The one thing you can control in tough economic times - or any time - is how you manage your credit. When it comes time to get that loan, make that payment, or consider a new credit card, knowing your finances inside and out can make all the difference.
As the nation continues to deal with the aftermath resulting from years of reckless lending, excessive risk-taking and undisciplined money management, over-extended consumers are taking their cue and trying to put their own financial house in order and regain control of household spending.
There's no better time to do so than after the temptations of the holiday shopping season are behind us. Start the new year off with firm resolutions to pay down debt, shop smart, save more and, in these challenging economic times, preserve and protect your credit like the golden egg it is.
Follow this 12 step plan to rejuvenate your personal spreadsheet and position yourself for a prosperous year.
- Set goals, and put them in writing. Everyone's circumstances are different, so spend some quality time thinking about your own priorities. Put your goals in writing - it makes it more likely you'll achieve them. Post them in a prominent spot, like near your desk or on the fridge, as a daily reminder to help you stay focused. Your financial goals should coincide with your life goals. Break them into short-, intermediate- and long-term objectives with actionable, incremental steps to achieve them. Revisit them monthly to monitor your progress.
- Track spending. Feeling like you've lost control of your finances is not always about lack of income. Sometimes, it has more to do with a disorganized approach to finances or even simple ignorance about where your money really goes. If this is you, track everything you spend for one month, then put your spending into categories (food, utilities, entertainment, etc.). Categorizing your spending and then scanning your list for excesses will quickly reveal your weaknesses, whether it's Italian leather shoes (I bought how many pairs last month) or your growing DVD collection.
- Change your attitudes about money. It's easy to fall off the frugal wagon, but fundamental changes in your outlook are essential to avoid lapsing into old spending patterns. Learn how to say no to your spouse or children without feeling guilty.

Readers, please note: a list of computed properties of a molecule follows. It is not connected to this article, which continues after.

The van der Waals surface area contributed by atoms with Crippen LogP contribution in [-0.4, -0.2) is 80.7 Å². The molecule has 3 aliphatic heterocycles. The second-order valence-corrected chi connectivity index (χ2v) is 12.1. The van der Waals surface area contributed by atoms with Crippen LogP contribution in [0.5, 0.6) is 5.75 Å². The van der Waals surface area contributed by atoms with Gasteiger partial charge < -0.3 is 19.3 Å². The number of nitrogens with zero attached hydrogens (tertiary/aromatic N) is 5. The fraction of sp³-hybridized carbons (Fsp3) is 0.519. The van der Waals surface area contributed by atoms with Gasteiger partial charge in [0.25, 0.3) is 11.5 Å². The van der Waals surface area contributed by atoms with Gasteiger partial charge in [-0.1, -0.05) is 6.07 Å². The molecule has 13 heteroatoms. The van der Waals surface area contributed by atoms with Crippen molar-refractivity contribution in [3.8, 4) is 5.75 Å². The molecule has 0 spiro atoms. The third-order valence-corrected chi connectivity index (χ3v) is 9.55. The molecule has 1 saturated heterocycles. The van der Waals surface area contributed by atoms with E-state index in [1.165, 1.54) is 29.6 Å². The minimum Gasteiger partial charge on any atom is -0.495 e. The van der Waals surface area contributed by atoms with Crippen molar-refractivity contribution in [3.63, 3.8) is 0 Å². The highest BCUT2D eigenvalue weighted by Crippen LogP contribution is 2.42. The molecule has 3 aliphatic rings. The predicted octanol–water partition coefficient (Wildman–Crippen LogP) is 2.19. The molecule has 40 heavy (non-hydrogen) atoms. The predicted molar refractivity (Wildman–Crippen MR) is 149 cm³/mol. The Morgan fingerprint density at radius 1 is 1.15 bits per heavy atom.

- Make paying down your credit card debt a high priority. Credit cards carry higher interest rates than any other type of loan, so it makes sense to pay off outstanding credit card debt first, before other types of loans. You'll save in interest payments, eliminate possible late payment penalties and boost your credit score.
- Avoid taking on new debt. Aside from a house, car or college tuition, adopt the habit of saving until you can pay cash for any purchase. Deferred gratification until you can pay cash means your purchases will hold more meaning and value for you. Live within your means or, better yet, below your means.
- Turbo-charge your savings rate. It's a recession-defense measure and could prove to be a lifesaver in the event of an office downsizing. Specify what you'll save (in writing, again), by what date and how you'll free up money to do it. Be realistic, but challenge yourself. Keep the money in a high yield, online savings or money market account, which often offer better rates than your local brick-and-mortar. And don't forget to check rates at your local credit union.
- Give credit its due. Review your credit report and score and, based on your personal fault lines, resolve to improve your credit by building a track record as a responsible borrower. Doing so could save you thousands of dollars in higher interest payments the next time you need a loan.
- Invest in yourself. If your job doesn't make you happy, doesn't pay enough or looks shaky, consider a career move to a growth industry, like healthcare, or one where layoffs are unlikely, like the military. If need be, increase your hours or take on a side job. It doesn't have to be a permanent move, just something to get you through a rough patch.
- Pare down major expenses. Look for ways to cut your biggest expenses, like your mortgage or auto or homeowners insurance. You can save on auto insurance, for instance, by increasing your deductible, taking a safe driver course, installing a car alarm or dropping collision coverage on an older vehicle. Property insurers don't always advertise the potential savings of these discounts, so call them to learn more.
- Trim recurring expenses. If making cuts on big annual bills isn't enough, look next to cut back on frills premium cable/satellite, your Netflix subscription, eating out or your gym membership. Decide what you can - and can't - live without, and remember that an either/or approach isn't necessary; often, all that's needed is downsizing, not elimination.
- Wean yourself from consumer society. Reuse, recycle, repair, or do without. Become a do-it-yourselfer. Grow your vegetables. Barter with others for things you need. Use your innate ingenuity to come up with ways to get what you need without having to buy new (or breaking the law).
- Know what's important. People and relationships, not possessions, are the truly valuable things in life. Cherish them, and experience what it's like to feel truly wealthy.